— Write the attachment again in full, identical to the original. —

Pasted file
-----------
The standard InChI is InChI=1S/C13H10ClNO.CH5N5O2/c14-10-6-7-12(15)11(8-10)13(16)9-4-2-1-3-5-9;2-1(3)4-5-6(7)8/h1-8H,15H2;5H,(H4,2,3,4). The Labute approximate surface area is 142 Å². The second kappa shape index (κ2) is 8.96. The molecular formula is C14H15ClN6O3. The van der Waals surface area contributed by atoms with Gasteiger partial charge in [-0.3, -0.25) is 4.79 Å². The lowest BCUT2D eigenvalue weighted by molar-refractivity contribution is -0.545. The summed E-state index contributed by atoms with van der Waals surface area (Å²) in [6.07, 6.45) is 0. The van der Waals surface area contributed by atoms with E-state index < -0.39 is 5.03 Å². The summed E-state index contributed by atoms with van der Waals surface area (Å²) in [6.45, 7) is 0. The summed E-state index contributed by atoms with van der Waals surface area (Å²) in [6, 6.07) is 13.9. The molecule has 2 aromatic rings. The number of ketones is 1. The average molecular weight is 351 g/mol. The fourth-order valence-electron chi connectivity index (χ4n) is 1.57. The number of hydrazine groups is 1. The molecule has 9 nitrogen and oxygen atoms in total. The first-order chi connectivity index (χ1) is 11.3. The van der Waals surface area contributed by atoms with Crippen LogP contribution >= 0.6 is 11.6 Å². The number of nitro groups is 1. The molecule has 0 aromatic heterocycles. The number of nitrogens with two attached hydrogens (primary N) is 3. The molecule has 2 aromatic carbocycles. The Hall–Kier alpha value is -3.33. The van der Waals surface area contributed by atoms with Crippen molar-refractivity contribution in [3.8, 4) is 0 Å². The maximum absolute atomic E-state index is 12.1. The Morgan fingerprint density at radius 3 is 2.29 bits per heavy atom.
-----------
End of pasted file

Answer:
The standard InChI is InChI=1S/C13H10ClNO.CH5N5O2/c14-10-6-7-12(15)11(8-10)13(16)9-4-2-1-3-5-9;2-1(3)4-5-6(7)8/h1-8H,15H2;5H,(H4,2,3,4). The Labute approximate surface area is 142 Å². The second kappa shape index (κ2) is 8.96. The molecular formula is C14H15ClN6O3. The van der Waals surface area contributed by atoms with Gasteiger partial charge in [-0.3, -0.25) is 4.79 Å². The lowest BCUT2D eigenvalue weighted by molar-refractivity contribution is -0.545. The summed E-state index contributed by atoms with van der Waals surface area (Å²) in [6.07, 6.45) is 0. The van der Waals surface area contributed by atoms with E-state index < -0.39 is 5.03 Å². The summed E-state index contributed by atoms with van der Waals surface area (Å²) in [6.45, 7) is 0. The summed E-state index contributed by atoms with van der Waals surface area (Å²) in [6, 6.07) is 13.9. The molecule has 2 aromatic rings. The number of ketones is 1. The average molecular weight is 351 g/mol. The fourth-order valence-electron chi connectivity index (χ4n) is 1.57. The number of hydrazine groups is 1. The molecule has 9 nitrogen and oxygen atoms in total. The first-order chi connectivity index (χ1) is 11.3. The van der Waals surface area contributed by atoms with Crippen LogP contribution >= 0.6 is 11.6 Å². The number of nitro groups is 1. The molecule has 0 aromatic heterocycles. The number of nitrogens with two attached hydrogens (primary N) is 3. The molecule has 2 aromatic carbocycles. The Hall–Kier alpha value is -3.33. The van der Waals surface area contributed by atoms with Crippen molar-refractivity contribution in [3.8, 4) is 0 Å². The maximum absolute atomic E-state index is 12.1. The Morgan fingerprint density at radius 3 is 2.29 bits per heavy atom.